Using Self-Guided Treatment Software (ePST) to Teach Clinicians How to Deliver Problem-Solving Treatment for Depression

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Using Self-Guided Treatment Software (ePST) to Teach Clinicians How to Deliver Problem-Solving Treatment for Depression

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Title: Using Self-Guided Treatment Software (ePST) to Teach Clinicians How to Deliver Problem-Solving Treatment for Depression
Author: Seville, Janette L.; Sandoval, Luis; Hegel, Mark T.; Cartreine, James Albert; Chang, Trina; Moore, John Blaine; Xu, Shuai

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Citation: Cartreine, James Albert, Trina Chang, Janette L. Seville, Luis Sandoval, John Blaine Moore, Shuai Xu, and Mark T. Hegel. 2012. Using self-guided treatment software (ePST) to teach clinicians how to deliver problem-solving treatment for depression. Depression Research and Treatment 2012:309094.
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Abstract: Problem-solving treatment (PST) offers a promising approach to the depression care; however, few PST training opportunities exist. A computer-guided, interactive media program has been developed to deliver PST electronically (ePST), directly to patients. The program is a six-session, weekly intervention modeled on an evidence-based PST protocol. Users are guided through each session by a clinician who is presented via hundreds of branching audio and video clips. Because expert clinician behaviors are modeled in the program, not only does the ePST program have the potential to deliver PST to patients but it may also serve as a training tool to teach clinicians how to deliver PST. Thirteen social workers and trainees used ePST self-instructionally and subsequently attended a day-long workshop on PST. Participants' PST knowledge level increased significantly from baseline to post-ePST (P = .001) and did not increase significantly further after attending the subsequent workshop. Additionally, attending the workshop did not significantly increase the participants' skill at performing PST beyond the use of the ePST program. Using the ePST program appears to train novices to a sufficient level of competence to begin practicing PST under supervision. This self-instructional training method could enable PST for depression to be widely disseminated, although follow-up supervision is still required.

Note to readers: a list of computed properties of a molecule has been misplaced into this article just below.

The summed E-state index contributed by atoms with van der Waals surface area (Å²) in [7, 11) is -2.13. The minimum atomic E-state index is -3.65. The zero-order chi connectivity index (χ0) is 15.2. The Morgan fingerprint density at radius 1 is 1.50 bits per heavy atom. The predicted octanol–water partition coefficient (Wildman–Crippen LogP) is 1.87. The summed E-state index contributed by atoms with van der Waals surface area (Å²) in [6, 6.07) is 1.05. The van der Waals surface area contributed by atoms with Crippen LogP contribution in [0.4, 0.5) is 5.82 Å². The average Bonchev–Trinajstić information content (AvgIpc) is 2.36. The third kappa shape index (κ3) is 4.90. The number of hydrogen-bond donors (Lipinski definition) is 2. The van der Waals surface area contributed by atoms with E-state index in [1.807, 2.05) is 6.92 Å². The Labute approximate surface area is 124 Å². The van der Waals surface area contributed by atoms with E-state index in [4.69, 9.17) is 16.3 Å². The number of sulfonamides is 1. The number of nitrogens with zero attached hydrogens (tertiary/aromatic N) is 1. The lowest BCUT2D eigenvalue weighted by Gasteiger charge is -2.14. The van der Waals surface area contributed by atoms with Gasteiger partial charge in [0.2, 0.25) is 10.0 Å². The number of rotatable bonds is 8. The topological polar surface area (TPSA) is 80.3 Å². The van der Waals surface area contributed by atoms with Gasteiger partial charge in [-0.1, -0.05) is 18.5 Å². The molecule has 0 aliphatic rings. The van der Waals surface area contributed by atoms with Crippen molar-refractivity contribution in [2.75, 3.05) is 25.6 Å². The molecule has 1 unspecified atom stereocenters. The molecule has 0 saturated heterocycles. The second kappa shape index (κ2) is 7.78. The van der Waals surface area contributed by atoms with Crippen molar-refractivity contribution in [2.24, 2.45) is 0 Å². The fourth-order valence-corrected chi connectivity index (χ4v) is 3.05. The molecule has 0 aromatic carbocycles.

Published Version: doi:10.1155/2012/309094
Other Sources: http://www.ncbi.nlm.nih.gov/pmc/articles/PMC3505632/pdf/
Terms of Use: This article is made available under the terms and conditions applicable to Other Posted Material, as set forth at http://nrs.harvard.edu/urn-3:HUL.InstRepos:dash.current.terms-of-use#LAA
Citable link to this page: http://nrs.harvard.edu/urn-3:HUL.InstRepos:10579152
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